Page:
I had a blazing fast T1 (in true Kim fashion), and in 45 seconds I was hopping on my bike and slipping my feet into the shoes waiting on my pedals. I looked down to check my speed and – damn! – realized that my bike computer decided this was the perfect time to stop working. Speed and cadence were transmitting but registering as zero, so something was up with the sensors. I started my Garmin belatedly since I wasn’t planning on using it on the bike, and started doing the math (yay!) to convert km pace splits into km/hr (in case you’re wondering, 2:00 pace is 30km/hr).

The majority of the course was fairly straight and flat with a slight headwind on the way out, but honestly I didn’t even notice a difference with the wind. After about 3km we turned off the parkway to my favourite part: an extra loop with 9 turns within about a kilometer, meaning I could fly fearlessly around corners and overtake people without even trying!

photo

Chasing Donaldson after the 20k turnaround. (Photo courtesy of Lesley Furnell)

I finished the 40km bike in 1:18:11, beating my goal time by almost two minutes and averaging 30.7km/hr! I was very happy with my effort, and I knew that I couldn’t have gone any faster – my heart rate averaged 165bpm which is a pretty solid sustained effort for me. One last tri-berry GU through T2 (0:58) and I was ready to run!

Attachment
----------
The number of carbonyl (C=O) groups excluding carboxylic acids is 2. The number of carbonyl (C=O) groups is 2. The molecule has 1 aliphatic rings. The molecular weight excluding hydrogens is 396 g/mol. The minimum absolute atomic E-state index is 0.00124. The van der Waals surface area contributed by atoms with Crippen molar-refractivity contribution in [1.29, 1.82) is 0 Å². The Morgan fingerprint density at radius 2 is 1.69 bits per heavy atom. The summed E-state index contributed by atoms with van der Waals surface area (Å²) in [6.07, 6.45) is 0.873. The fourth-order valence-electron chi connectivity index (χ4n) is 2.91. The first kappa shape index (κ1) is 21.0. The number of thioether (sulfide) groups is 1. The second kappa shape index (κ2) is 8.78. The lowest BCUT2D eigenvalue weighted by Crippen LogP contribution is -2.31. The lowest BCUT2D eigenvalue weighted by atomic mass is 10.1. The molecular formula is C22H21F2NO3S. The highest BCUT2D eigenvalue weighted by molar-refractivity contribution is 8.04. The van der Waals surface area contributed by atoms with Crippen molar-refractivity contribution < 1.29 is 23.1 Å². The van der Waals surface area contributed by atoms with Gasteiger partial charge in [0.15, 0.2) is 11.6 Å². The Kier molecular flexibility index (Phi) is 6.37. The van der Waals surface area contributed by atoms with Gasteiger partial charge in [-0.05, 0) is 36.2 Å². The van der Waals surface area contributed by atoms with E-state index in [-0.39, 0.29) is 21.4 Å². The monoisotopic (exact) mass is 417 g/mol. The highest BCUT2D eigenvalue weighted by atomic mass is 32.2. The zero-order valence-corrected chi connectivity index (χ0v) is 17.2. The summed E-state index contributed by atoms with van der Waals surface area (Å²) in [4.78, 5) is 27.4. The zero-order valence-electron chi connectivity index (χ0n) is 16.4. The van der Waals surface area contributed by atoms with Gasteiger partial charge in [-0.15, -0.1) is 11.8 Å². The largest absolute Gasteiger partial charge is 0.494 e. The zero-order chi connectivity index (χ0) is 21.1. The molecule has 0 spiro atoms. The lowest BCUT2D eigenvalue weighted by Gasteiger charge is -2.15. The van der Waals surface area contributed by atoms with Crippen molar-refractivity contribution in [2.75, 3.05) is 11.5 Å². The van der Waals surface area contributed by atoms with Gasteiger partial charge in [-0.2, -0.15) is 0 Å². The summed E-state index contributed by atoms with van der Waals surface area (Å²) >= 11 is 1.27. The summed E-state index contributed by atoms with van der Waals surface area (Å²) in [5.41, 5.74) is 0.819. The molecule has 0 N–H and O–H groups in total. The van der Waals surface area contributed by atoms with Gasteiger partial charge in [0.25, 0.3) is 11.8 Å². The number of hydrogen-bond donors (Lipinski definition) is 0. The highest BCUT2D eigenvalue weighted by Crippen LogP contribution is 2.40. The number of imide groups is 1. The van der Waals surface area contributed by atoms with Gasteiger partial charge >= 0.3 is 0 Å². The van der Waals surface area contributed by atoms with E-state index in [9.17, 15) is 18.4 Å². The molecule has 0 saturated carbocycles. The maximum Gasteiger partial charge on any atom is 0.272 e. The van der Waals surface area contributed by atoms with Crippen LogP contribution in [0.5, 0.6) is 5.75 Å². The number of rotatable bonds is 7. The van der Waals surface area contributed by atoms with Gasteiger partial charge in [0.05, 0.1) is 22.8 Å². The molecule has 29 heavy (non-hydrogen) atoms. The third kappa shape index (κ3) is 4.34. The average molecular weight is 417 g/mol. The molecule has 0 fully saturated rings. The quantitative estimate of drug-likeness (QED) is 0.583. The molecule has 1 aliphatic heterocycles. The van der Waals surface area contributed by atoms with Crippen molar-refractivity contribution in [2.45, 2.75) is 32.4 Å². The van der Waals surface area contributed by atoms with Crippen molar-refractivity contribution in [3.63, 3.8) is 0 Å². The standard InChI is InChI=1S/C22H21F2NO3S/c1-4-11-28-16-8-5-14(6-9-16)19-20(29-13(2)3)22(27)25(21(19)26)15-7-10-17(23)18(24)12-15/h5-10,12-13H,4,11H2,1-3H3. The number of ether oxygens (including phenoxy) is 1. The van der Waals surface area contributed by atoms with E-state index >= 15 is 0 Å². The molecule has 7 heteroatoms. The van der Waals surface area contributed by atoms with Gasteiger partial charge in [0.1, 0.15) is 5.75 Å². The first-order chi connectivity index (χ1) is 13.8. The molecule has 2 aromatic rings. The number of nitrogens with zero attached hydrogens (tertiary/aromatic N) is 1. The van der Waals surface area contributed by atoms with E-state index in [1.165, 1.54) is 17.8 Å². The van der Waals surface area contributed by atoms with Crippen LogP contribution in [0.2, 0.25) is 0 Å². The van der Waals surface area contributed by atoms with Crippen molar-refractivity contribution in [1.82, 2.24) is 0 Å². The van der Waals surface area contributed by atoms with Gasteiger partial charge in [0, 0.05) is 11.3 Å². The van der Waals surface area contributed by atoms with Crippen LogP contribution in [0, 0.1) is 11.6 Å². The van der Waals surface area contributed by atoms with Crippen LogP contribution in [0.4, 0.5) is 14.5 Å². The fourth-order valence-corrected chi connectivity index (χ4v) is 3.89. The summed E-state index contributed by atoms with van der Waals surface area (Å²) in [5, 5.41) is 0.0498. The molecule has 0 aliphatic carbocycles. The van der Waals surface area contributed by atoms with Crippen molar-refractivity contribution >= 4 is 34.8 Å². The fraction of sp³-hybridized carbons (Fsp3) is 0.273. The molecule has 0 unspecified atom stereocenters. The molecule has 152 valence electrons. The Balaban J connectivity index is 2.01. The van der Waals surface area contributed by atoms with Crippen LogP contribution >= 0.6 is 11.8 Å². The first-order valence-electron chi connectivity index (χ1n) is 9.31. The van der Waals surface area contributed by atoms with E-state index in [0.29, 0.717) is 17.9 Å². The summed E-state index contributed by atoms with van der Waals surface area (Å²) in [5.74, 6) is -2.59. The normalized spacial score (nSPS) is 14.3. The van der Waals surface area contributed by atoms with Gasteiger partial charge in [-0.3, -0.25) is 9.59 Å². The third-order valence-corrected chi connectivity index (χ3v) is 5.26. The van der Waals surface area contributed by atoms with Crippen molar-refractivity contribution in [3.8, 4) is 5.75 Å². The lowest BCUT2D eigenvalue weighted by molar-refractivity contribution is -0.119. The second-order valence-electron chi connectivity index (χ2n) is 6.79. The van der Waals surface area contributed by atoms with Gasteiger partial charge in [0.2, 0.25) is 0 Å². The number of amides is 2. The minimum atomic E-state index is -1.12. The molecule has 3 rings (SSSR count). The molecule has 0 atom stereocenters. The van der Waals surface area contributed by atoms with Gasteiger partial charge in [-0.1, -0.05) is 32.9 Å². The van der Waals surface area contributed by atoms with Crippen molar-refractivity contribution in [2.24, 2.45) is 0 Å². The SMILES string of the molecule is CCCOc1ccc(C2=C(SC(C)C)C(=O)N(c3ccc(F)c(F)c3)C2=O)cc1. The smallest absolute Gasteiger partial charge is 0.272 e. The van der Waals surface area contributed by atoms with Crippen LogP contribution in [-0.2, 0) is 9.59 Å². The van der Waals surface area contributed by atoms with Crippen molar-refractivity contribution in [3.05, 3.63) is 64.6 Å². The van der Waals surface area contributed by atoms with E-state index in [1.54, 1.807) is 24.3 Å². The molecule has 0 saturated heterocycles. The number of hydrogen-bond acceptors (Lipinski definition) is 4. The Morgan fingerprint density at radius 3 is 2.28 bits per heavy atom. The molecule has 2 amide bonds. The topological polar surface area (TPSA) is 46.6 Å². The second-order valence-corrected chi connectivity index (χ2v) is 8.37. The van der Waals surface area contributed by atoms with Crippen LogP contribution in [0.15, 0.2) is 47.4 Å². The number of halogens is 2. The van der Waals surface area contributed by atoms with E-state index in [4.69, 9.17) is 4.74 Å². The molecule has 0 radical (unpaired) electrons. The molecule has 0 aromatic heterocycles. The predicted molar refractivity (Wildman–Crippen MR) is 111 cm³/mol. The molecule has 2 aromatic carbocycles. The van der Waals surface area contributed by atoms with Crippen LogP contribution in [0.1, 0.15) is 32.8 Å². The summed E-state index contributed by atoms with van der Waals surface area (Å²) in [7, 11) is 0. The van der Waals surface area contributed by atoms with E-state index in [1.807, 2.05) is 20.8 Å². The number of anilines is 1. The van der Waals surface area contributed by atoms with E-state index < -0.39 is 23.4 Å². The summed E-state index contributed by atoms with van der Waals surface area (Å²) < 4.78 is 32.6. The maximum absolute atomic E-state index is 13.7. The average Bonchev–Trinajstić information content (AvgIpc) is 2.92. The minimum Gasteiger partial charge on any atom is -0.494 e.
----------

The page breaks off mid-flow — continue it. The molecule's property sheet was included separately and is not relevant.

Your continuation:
The Second Run – 5km

So apparently when you actually work hard on the bike, it makes the transition to running more difficult. Who would have guessed, right? Well my legs felt awful heading out into the run, and the best I could manage was a jog. Yup, 5k to go in the world championships and I’m freaking jogging.

Past experience has taught me that the first kilometer always sucks, so the best strategy is to suck it up and run fast anyways so I did my best, most efficient post-bike jog and managed a 5:04 split on my first kilometer (apparently I’m pretty good at jogging). My legs evened up after about 3km, so I turned up the dial and passed a few people, one of whom was a fellow Canadian in my age group, Mesiti. Nearing the finish, I glanced behind me again and saw Mesiti gaining on me from about 100m back – this girl was determined. No problem, but I figured I’d turn it up a little anyways and at least look like I wasn’t tired (and yes, I did pass the guy in front of me). Good call, Kim.